Building nutrition-sensitive wild product value chains in Uganda 

FAO, in partnership with the World Agroforestry Centre (ICRAF) Uganda office, began working in the West-Nile sub-region, Uganda in November 2018 to support the development of nutrition-sensitive value chains based on non-wood forest products (NWFPs). Increasing evidence suggests that these “non-wood” resources make important contributions to the resilience of food systems. Yet, they are often overlooked in rural development strategies, nutrition and resilience interventions and in land-use management and planning. The key aim of this project was to assess and begin to improve key NWFP value chains for the long-term aim of enhancing food and nutrition security, household incomes and biodiversity in the West Nile sub-region.

Following a rapid assessment of non-wood forest products in the region, honey and beeswax, shea butter (Vitellaria paradoxa), balanites oil (Balanites aegyptiaca) and the edible grasshopper Ruspolia differens, known in Uganda as “nsenene” or “ese,” were identified as key products with nutrition, health and/or income potential. Their individual value chains and nutritional/health benefits were subsequently analyzed. The value chain analyses revealed that utilization of these key NWFPs was below their maximum potential. Discussions with harvesters revealed general lack of skills in product harvesting, handling and in value addition, mostly related to insufficient knowledge on quality and hygiene standards.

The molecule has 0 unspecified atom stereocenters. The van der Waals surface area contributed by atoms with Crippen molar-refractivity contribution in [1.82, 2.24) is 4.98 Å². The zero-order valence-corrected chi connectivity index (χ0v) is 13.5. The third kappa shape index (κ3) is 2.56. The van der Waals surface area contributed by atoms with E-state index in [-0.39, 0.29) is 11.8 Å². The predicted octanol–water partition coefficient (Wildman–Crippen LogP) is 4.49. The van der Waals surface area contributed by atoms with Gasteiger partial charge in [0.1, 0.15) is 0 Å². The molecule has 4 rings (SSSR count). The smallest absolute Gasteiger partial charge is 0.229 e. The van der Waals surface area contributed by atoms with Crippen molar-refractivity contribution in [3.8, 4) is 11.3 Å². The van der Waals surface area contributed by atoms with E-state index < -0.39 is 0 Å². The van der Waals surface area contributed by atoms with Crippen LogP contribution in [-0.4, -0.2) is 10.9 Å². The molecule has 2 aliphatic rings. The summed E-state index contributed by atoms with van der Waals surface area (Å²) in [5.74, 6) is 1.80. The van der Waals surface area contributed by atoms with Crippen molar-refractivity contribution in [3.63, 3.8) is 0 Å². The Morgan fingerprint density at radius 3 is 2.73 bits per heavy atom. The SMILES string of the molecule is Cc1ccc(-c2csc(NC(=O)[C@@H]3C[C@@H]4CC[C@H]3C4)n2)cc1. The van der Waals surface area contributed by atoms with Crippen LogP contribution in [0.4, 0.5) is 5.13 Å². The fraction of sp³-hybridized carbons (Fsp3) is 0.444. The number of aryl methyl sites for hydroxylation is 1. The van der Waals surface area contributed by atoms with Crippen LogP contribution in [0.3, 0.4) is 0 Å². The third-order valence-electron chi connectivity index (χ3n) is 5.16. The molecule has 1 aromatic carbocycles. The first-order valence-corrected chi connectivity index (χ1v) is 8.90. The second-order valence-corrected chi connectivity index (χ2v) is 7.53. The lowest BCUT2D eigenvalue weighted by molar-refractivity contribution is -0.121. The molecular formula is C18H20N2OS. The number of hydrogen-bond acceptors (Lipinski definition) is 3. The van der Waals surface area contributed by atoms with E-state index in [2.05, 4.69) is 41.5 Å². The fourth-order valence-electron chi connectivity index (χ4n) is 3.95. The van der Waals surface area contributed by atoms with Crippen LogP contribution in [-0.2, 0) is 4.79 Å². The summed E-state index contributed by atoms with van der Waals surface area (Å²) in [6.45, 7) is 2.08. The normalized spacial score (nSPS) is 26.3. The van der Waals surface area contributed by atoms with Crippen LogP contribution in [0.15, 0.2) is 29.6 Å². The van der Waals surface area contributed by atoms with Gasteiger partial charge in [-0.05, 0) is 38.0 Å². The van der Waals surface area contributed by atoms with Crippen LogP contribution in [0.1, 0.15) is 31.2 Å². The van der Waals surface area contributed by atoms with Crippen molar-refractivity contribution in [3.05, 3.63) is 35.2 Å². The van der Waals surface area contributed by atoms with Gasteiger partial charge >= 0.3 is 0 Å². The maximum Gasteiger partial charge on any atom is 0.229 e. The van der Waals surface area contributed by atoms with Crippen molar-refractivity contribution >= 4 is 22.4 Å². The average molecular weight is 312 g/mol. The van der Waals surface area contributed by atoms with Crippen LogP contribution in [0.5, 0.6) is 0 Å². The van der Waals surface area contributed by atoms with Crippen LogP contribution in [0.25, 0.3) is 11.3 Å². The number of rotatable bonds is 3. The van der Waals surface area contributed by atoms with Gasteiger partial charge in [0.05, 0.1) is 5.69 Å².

Three training workshops with small producers on value-addition, marketing and standards for certification and sustainable collection followed the assessment, taking place in November 2019 and reaching approximately 150 collectors. Participatory identification of the NWFPs suitable for domestication, namely Vitellaria paradoxa (shea butter tree), Balanites aegytiaca (desert date) and Tamarindud indica (Tamarind) was carried out in parallel, with the long term aim of alleviating pressure on wild populations.

In addition to enhancing access to nutritious and healthy NWFPs, the project sought to raise awareness among different sectors (forestry, health, education) about the important contribution NWFPs can make to building resilience directly by adding vital nutrients and diversity to diets, and indirectly as the basis of sustainable livelihoods. With adequate training and integration of NWFPs in forest management, land-use planning and nutrition and livelihood interventions, NWFPs have the potential to make a greater contribution to nutrition and food security, particularly dietary diversity and quality, as well as increased household income and the conservation of biodiversity. Findings of the project were presented at a multi-stakeholder workshop in early 2020. Final workshop presentations can be accessed here:

Contact: [email protected]

última actualización:  viernes 9 de abril de 2021